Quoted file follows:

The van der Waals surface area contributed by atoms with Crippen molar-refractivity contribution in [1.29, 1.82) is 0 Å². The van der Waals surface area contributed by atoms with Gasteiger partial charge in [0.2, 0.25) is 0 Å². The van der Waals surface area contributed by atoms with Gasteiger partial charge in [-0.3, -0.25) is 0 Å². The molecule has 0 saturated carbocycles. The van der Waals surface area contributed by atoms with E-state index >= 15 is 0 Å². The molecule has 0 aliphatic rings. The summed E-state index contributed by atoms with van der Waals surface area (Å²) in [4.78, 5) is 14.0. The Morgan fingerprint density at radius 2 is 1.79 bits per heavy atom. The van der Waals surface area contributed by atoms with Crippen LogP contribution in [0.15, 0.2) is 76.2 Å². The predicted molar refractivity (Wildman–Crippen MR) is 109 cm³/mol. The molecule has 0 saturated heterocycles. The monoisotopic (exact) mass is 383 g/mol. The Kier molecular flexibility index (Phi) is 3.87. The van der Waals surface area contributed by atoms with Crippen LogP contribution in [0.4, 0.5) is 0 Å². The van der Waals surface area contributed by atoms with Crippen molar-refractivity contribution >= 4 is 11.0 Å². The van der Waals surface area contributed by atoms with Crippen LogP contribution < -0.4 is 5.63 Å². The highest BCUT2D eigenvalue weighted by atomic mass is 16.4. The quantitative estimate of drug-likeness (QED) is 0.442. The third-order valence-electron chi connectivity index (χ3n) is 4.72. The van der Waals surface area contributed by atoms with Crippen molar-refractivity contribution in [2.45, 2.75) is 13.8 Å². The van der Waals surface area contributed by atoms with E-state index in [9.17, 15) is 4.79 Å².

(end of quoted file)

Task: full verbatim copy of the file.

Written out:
The van der Waals surface area contributed by atoms with Crippen molar-refractivity contribution in [1.29, 1.82) is 0 Å². The van der Waals surface area contributed by atoms with Gasteiger partial charge in [0.2, 0.25) is 0 Å². The van der Waals surface area contributed by atoms with Gasteiger partial charge in [-0.3, -0.25) is 0 Å². The molecule has 0 saturated carbocycles. The van der Waals surface area contributed by atoms with E-state index >= 15 is 0 Å². The molecule has 0 aliphatic rings. The summed E-state index contributed by atoms with van der Waals surface area (Å²) in [4.78, 5) is 14.0. The Morgan fingerprint density at radius 2 is 1.79 bits per heavy atom. The van der Waals surface area contributed by atoms with Crippen LogP contribution in [0.15, 0.2) is 76.2 Å². The predicted molar refractivity (Wildman–Crippen MR) is 109 cm³/mol. The molecule has 0 saturated heterocycles. The monoisotopic (exact) mass is 383 g/mol. The Kier molecular flexibility index (Phi) is 3.87. The van der Waals surface area contributed by atoms with Crippen LogP contribution in [0.4, 0.5) is 0 Å². The van der Waals surface area contributed by atoms with Crippen molar-refractivity contribution >= 4 is 11.0 Å². The van der Waals surface area contributed by atoms with Crippen LogP contribution < -0.4 is 5.63 Å². The highest BCUT2D eigenvalue weighted by atomic mass is 16.4. The quantitative estimate of drug-likeness (QED) is 0.442. The third-order valence-electron chi connectivity index (χ3n) is 4.72. The van der Waals surface area contributed by atoms with Crippen molar-refractivity contribution in [2.45, 2.75) is 13.8 Å². The van der Waals surface area contributed by atoms with E-state index in [9.17, 15) is 4.79 Å².